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4CPS-027 Desensitisation protocol for liposomal amphothericin B: a case report
  1. E Wilhelmi1,
  2. C Salazar1,
  3. R Farré1,
  4. M Duero1,
  5. A Machinena2,
  6. M Gómez1
  1. 1Hospital Sant Joan de Déu, Pharmacy, Barcelona, Spain
  2. 2Hospital Sant Joan de Déu, Inmunoalergia, Barcelona, Spain


Background and importance Liposomal amphotericin B (ANBL) is an effective and safe treatment, however non-IgE-mediated hypersensitivity reactions have been described.

Aim and objectives To describe the ANBL desensitisation protocol in a patient with leishmaniasis who developed a demonstrated hypersensitivity reaction to the drug.

Material and methods A 16-year-old male, 85 kg, with severe corticodependent eosinophilic asthma, was admitted for prolonged fever, cholestatic hepatitis, splenomegaly and thrombocytopenia. Visceral leishmaniasis was diagnosed and ANBL treatment was started at 3 mg/kg intravenously (IV) to be administered over 2 hours.

During the perfusion the patient presented back pain and headache, which subsided when the perfusion was interrupted. Later, the perfusion was restarted at a slower rate; however, he developed erythematous plaques, discomfort, tachycardia and fever, as a result of which the perfusion was stopped.

The ANBL prick test was negative. It has been described that in non-IgE reactions there is a release of cytokines that trigger the symptoms of fever, hypotension, etc. Desensitisation to the antigen produced by the initial cytokine cascade is possible.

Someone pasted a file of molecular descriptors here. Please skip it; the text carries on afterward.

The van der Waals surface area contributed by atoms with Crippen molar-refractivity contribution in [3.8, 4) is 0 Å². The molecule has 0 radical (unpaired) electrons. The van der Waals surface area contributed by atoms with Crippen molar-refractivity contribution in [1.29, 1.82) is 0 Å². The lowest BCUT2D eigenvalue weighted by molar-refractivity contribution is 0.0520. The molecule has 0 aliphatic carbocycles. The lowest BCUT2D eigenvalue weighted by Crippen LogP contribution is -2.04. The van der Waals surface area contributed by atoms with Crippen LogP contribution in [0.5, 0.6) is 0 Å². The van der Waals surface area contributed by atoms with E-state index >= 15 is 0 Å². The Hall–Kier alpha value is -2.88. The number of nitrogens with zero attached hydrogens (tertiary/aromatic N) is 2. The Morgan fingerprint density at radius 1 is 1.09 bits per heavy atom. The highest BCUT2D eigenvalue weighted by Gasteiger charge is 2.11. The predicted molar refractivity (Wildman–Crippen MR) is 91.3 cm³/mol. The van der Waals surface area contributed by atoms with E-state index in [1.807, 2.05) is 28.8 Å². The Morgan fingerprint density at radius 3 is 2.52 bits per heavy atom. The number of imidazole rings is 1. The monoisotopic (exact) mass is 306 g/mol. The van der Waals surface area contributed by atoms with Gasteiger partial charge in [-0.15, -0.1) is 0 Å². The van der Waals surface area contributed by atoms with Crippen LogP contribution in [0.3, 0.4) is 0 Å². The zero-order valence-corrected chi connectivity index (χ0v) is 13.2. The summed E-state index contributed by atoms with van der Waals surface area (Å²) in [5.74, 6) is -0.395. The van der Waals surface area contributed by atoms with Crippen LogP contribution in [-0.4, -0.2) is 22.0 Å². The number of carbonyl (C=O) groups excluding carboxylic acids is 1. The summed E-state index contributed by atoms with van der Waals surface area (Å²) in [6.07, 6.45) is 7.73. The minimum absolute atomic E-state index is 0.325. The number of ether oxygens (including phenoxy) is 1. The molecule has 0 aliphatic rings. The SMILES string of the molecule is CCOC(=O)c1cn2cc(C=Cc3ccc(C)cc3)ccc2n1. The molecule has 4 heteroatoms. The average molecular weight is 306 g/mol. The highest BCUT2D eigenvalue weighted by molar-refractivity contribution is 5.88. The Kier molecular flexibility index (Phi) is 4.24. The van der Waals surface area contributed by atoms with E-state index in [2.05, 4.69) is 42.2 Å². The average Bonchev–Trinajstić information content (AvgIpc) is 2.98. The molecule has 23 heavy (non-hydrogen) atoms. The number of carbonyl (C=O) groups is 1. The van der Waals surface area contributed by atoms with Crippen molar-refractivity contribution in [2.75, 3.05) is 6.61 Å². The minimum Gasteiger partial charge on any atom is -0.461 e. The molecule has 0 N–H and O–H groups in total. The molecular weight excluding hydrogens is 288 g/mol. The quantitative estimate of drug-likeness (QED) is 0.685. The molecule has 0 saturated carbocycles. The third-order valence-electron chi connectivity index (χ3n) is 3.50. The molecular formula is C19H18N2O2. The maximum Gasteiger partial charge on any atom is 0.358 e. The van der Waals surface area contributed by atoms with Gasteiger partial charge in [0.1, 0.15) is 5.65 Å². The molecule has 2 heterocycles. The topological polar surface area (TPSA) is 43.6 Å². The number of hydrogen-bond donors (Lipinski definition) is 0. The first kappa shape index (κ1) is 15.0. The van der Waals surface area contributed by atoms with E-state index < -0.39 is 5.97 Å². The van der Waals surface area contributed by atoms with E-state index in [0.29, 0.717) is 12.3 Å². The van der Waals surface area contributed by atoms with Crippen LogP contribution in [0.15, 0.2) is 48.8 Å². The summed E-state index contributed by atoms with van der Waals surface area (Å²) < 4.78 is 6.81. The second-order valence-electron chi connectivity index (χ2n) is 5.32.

Second-line alternatives for leishmaniasis were not considered adequate, so it was decided to restart ANBL with a desensitisation protocol, which consisted of administering the drug in three steps, progressively increasing the infusion rate and concentration until administration of the full dose was reached. Low initial doses of antigen produce progressive depletion of activating signals and inhibition of mediator release, thus reducing clinical reactivity.

Results In our case, desensitisation consisted of only two steps: 1/10 dilution at a concentration of 0.2 mg/mL (25 mg/125mL) and the full dose at 1 mg/mL (250 mg/250mL) of ANBL in 5% glucose serum because there are no stability data for a more dilute preparation of ANBL (1/100).

The first dilution was administered in five perfusion rhythms starting at 2.5 mL/hour in 15 min, given good tolerance, the speed was progressively increased every 15 min: 5 mL/hour, 10 mL/hour, 20 mL/hour up to 40 mL/hour. Subsequently, the full dose of ANBL was administered in four rhythms, starting at 10 mL/hour, and increasing to 20 mL/hour, 40 mL/hour to 60 mL/hour, which was maintained until the full dose was reached. Premedication with paracetamol plus IV dexchlorpheniramine was necessary.

Conclusion and relevance The use of an ANBL desensitisation protocol has proven to be a safe option, which has allowed the administration of treatment without the appearance of adverse effects.

Conflict of interest No conflict of interest

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